To give confidence that the negative RD is not just a result of voltage fluctuations, the IV characteristics for the downstream voltage VD in 0 T are shown in Fig. 1f. The slope in the zero-current limit (which also gives RD) is reproducibly negative for all the measured curves for different magnetic histories, even though the magnitude of RD changes with the magnetic history (Supplementary Note 5), which was probably caused by a change in the disorder profile. The small nonreciprocity seen in Fig. 1f is due to 1D chiral edge transport itself48,49. At high current, the breakdown of the QAHE (causing RQAHI > 0) dominates the downstream voltage (Fig. 1f, inset). The change in the behaviour of VD versus Id.c. with increasing temperature is shown in Fig. 2a. The RD values extracted from these data are plotted in Fig. 2b as a function of temperature along with the four-terminal longitudinal resistance Rxx, which starts to deviate from zero above ~50 mK, behaviour typical of the QAHI samples available today36,37,38,39,40. Obviously, the CAR contribution in RD is masked by the contribution of RQAHI at T > 50 mK. This observation demonstrates a clear link between the negative RD and the QAHI edge transport.

Fig. 2: Temperature dependence of the downstream potential in device A.
figure 2

a, Plots of VD versus Id.c. at different temperatures measured with the set-up shown in Fig. 1a. b, Temperature dependencies of RD, extracted from the IV curves in a at Id.c. = 0 (blue), and the four-terminal longitudinal resistance Rxx (orange). Above 50 mK, Rxx deviates from zero, indicating that the dissipationless transport of the QAHE is lost. Consequently, the 2D bulk resistance eventually dominants RD at T 100 mK.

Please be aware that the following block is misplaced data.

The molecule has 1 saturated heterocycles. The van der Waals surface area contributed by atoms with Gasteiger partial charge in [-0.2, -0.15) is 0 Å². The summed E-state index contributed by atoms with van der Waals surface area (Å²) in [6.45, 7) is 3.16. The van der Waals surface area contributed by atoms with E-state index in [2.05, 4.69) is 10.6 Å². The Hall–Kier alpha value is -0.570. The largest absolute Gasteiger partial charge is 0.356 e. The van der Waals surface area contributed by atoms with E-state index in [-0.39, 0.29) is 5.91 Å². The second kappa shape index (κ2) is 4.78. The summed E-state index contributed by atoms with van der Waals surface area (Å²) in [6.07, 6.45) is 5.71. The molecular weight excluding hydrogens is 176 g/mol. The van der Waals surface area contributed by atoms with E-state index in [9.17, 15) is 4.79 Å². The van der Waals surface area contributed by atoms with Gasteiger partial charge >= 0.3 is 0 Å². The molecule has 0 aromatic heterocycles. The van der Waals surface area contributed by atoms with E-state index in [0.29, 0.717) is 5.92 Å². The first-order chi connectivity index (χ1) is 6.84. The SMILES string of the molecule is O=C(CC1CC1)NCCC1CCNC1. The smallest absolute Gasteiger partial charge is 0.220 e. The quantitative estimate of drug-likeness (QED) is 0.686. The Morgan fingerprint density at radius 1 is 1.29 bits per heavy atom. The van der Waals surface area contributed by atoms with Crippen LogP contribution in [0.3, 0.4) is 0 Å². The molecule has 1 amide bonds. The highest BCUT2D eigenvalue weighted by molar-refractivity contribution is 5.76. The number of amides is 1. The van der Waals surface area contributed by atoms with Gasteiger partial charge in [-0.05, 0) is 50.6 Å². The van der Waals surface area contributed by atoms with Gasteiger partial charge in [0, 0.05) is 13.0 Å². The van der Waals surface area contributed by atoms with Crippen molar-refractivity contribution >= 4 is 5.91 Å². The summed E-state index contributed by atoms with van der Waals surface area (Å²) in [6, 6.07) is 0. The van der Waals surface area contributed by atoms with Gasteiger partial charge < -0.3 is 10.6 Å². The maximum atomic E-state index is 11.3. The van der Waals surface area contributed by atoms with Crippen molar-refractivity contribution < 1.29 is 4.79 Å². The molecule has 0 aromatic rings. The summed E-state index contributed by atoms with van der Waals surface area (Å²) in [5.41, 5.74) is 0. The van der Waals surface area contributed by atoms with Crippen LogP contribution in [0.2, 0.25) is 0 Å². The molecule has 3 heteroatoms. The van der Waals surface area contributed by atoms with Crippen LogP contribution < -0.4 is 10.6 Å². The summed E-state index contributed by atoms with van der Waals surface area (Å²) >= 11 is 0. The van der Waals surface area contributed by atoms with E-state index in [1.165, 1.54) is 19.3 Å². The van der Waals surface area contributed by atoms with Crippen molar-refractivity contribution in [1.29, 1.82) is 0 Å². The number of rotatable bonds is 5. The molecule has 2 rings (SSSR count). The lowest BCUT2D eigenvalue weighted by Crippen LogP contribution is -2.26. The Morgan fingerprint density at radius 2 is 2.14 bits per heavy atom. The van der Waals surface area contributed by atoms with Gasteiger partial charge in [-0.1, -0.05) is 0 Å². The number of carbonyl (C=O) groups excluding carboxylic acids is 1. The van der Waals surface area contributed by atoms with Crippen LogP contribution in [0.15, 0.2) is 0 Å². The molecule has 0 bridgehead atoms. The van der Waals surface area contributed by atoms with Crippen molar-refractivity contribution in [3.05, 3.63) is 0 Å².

Source data

Finger-width dependences of the downstream resistance

We further investigated RD for devices with different Nb finger widths up to 520 nm. The magnetic-field dependence of RD in device B with WNb = 235 nm is shown in Fig. 3a (see Supplementary Note 7 for data on devices C–E, which had wider fingers). The estimated Nb finger resistance RNb,InP is also shown for comparison. Notice that the increase in RD coincided with the suppression of the superconductivity in Nb. The RD value fluctuated around zero in this WNb = 235 nm sample when the Nb was SC, which indicates that the negative CAR contribution (\({R}_{{{{\rm{D}}}}}^{{{{\rm{i}}}}}\)) happened to be nearly of the same magnitude as Rcontact, so that the resulting RD was around zero. Note that simple Andreev reflection can account for only a factor of 2 reduction in the interface resistance28,50 and cannot explain why RD went to zero. We estimated ΔRD = −70 Ω for device B (Fig. 3a). In addition, we confirmed that RU − RD = h/e2, where RU is the upstream resistance, which must hold if ΔRD is due to Andreev processes whose contribution should cancel in RU − RD (Supplementary Notes 8 and 12). Note that not only was RD < 0 observed for device A but also that RD = 0 was observed for devices B (Fig. 3a) and C (WNb = 365 nm; Supplementary Fig. 7a), which cannot be understood without CAR. Hence, the existence of CAR for WNb up to 365 nm can be inferred from the raw RD data without analysis.